Although Salinas has managed a continued local presence in recent years, he's been cementing his national reputation over much of the past year through a heavy touring schedule. Much of his current tour, which he returned from in early December, was to support Freeway, yet recent travels also included a month-long writing retreat in Montana, the result of receiving a Windcall Award (a residency granted to writers devoted to social justice work), and participation in the Coordinadora march.
Some longtime friends of Salinas, such as Hernandez, maintain that Salinas is not as respected in Austin as he is in other cities. "He's struggled and given up just about everything so he could educate people," he said. "He shares. He's not afraid to share, even though it's often left him empty, without monetary resources, basically in poverty. The bookstore could potentially be a source of income for him, but he's got to worry about that, too. He should be getting a lot more support than he's getting."
The publication last March of Freeway was the culmination of literal years of work and stress, a process which Salinas says took a toll on his personal health and well-being, who also turned 63. "There was a need for another publication," Salinas said. "It's been ten years since I arrived back in Austin." The book was a grass-roots, do-it-yourself project every step of the way, published by Salinas' in-house Red Salmon Press -- which gave him much control but created constant fundraising concerns.
"The book was held hostage for a couple of months at the end," Salinas said. "The guy who was printing it got into a rut, and although those things happen with small operations, it was really scary to wait for it. But it's out now, and it feels good." He smiled, and added, "It's walking the streets again."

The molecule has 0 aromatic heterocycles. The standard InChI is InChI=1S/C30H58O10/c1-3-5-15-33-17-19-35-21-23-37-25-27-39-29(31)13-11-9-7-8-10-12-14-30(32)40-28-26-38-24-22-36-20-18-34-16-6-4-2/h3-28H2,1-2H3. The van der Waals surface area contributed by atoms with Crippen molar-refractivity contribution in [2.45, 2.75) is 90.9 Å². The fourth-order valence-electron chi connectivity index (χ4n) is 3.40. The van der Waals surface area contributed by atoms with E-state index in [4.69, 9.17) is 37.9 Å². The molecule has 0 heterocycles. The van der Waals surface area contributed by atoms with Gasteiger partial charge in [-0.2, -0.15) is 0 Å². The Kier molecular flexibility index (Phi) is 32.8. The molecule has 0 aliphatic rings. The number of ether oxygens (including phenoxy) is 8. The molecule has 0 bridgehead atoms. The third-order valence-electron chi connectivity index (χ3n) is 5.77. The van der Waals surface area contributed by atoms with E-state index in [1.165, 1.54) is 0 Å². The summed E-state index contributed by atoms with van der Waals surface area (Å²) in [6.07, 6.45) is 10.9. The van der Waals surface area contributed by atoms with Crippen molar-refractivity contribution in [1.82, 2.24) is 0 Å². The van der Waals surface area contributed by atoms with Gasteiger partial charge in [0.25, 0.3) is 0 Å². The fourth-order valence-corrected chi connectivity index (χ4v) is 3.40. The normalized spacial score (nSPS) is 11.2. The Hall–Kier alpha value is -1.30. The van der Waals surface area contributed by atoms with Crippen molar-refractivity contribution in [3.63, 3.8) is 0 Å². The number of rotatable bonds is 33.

The image is a very apt metaphor for Freeway, for the poems in the book are connected by the themes of returning home, walking freely, and observing the features that make a hometown a home. Although Freeway contains a number of celebratory nods to his hometown and heritage, it's not a complete departure from the incisive and reformist drive of his previous work. "A lot of the book deals with the devastation of that landscape and humanscape," Salinas said. "Now, having returned to Austin in this book, there's still all these experiences and politics that reflect my life. I'm still making allusions to a lot of national and international struggles within these poems."
Still, the book neatly reflects the transition Salinas made from prisoner to freed man. His 1980 collection A Trip Through The Mind Jail, which is currently being negotiated for re-release through the University of Houston-based Arte Publico Press, solidified his reputation as a politically important poet. Much of the work in that volume comes out of the futility and frustration of being both literally and existentially imprisoned by the American system, and even the most Beat-inspired, free-flowing pieces in the book feel tense and caged-in.
When Salinas began writing the backbone poems of Trip in the late Sixties and early Seventies, he was an inmate in the Leavenworth Federal Penitentiary serving a sentence for drug charges. He reflected, "That's when the writer in me really developed. I began to look at my writing more seriously -- it was an incredible political and poetic incubator. I was living and interacting with political and literate minds, and the prisoners there, as well as the social unrest of those times, helped shape my politics. I think that's how one maintains one's sanity in a situation like that." In Leavenworth, Salinas quickly made the transition from observer to leader, as one of the guiding forces behind Leavenworth's Aztlan prison newspaper, and was eventually transferred to the Marion Federal Penitentiary in the early Seventies -- which Salinas notes was "the Alcatraz of its day" -- for organizing prisoners in protests and strikes.